Last updated on: March 9th, 2021

How to Setup HTTPS on vScope Web Server (old)

This article is the old HTTPS setup guide(!). We strongly recommend to upload the certificate from the UI using this article:  https://support.infrasightlabs.com/article/how-to-set-up-https-for-the-vscope-service/

To reconfigure the vScope web GUI to HTTPS, follow the steps below.

Windows

If you are using Windows the preferred method is to follow this guide using keytool. Keytool is an application that is installed with Java, hence Java is required. If you are performing these steps on the same machine that host the vScope installation then Java is already installed. To read more about keytool you can do so on the Oracle website.

Linux/macOS

If you are using Linux or macOS the preferred method is to follow this guide using openssl. Openssl is installed with the OS and should therefore already be available. If that is not the case then refer to your operating system manual on how to install it. You can also follow this guide using keytool on Linux/macOS if you have Java installed. If you are performing these steps on the same machine that host the vScope installation then Java is already installed.

Self-signed certificate

A self-signed certificate is a certificate that is signed by the same entity whose identity it certifies. This option will result in a working certificate but your browser will display a warning that the page is not secure. The traffic is still encrypted.
To generate the certificate type the following in a terminal and follow the instructions on the screen:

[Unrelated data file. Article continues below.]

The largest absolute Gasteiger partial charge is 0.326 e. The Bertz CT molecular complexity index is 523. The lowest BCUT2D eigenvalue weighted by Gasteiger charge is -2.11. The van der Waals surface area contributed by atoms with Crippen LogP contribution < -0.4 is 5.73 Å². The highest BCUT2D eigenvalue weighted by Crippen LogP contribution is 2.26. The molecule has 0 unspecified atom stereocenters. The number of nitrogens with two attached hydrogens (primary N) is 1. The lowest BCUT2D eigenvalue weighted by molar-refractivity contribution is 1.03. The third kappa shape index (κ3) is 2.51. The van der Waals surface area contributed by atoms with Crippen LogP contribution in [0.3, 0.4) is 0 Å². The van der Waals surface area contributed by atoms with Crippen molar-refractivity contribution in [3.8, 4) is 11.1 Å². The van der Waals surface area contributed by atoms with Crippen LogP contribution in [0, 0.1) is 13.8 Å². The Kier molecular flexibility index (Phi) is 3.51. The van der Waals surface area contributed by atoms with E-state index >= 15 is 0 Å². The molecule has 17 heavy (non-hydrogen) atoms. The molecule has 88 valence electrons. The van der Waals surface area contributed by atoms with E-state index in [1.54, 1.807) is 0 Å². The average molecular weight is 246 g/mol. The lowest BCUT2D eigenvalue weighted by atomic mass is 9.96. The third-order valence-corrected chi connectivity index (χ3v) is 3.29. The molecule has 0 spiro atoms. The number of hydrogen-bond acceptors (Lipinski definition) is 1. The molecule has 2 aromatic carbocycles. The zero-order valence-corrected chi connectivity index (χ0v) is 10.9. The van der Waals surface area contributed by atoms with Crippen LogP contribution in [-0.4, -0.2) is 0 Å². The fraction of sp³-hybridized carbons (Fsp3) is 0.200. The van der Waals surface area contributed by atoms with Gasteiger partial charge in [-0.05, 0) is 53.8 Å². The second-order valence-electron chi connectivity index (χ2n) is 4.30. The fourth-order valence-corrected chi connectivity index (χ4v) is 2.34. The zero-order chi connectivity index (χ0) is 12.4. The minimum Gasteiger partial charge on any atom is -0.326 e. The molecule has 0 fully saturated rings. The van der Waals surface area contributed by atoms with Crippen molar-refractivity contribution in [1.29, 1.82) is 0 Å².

Using keytool

keytool -genkey -keyalg RSA -alias vscope -keystore my_certificate.p12 -keysize 2048 -storetype pkcs12 -validity 365

This will generate a certificate, my_certificate.p12, that is valid for 365 days.

Using openssl

openssl req -x509 -newkey rsa:2048 -keyout key.pem -out cert.pem -days 365
openssl pkcs12 -export -inkey key.pem -in cert.pem -name vscope -out my_certificate.p12

The first command will generate a certificate that is valid for 365 days. The certificate consists of two files, key.pem and cert.pem.

The second command will take the two files generated from the first command and bundle them into one file, my_certificate.p12. You can safely delete key.pem and cert.pem since we will only need my_certificate.p12.

Skip ahead to Add your certificate to vScope.

Use an existing certificate

If you already have a certificate it will have to be converted if it’s not in a format that vScope can use.
Depending on the format of your certificate this step could require the use of `openssl`.

If you have one file

If you only have one file then it’s most likely of the PKCS#12 format which contains both the private and public keys. Usual file extensions are .p12 and .pfx.

If this is the case then you can skip right ahead to Add your certificate to vScope.

If you have two or more files

If you have two or more files then one of the files should be your private key and the other file should be your public key. Any additional files are usually intermediate certificates that also need to be included for the certificate to be properly verified. In order for vScope to use your certificate we will need to combine them into the PKCS#12 format which will store both keys in one file, as well as any intermediate certificates.

If your private key is encrypted you will need to decrypt it first by running:

openssl rsa -in encrypted.key -out key.pem

If one of your files has the extension p.7b or .p7c you will need to run the following command first:

openssl pkcs7 -print_certs -in cert.p7b -out cert.pem

Using openssl

If you only have two files then use the following command. Be sure to substitute with the real filenames:

openssl pkcs12 -export -inkey key.pem -in cert.pem -name vscope -out my_certificate.p12

If you have intermediate certificates you will first need to combine them with your public key in one and the same file. The order of the certificates is important.

On Linux/macOS run the following command. Be sure to substitute with the real filenames:

cat cert.pem intermediate.pem > combined.pem

Or on Windows by running:

type cert.pem intermediate.pem > combined.pem

Finally run:

openssl pkcs12 -export -inkey key.pem -in combined.pem -name vscope -out my_certificate.p12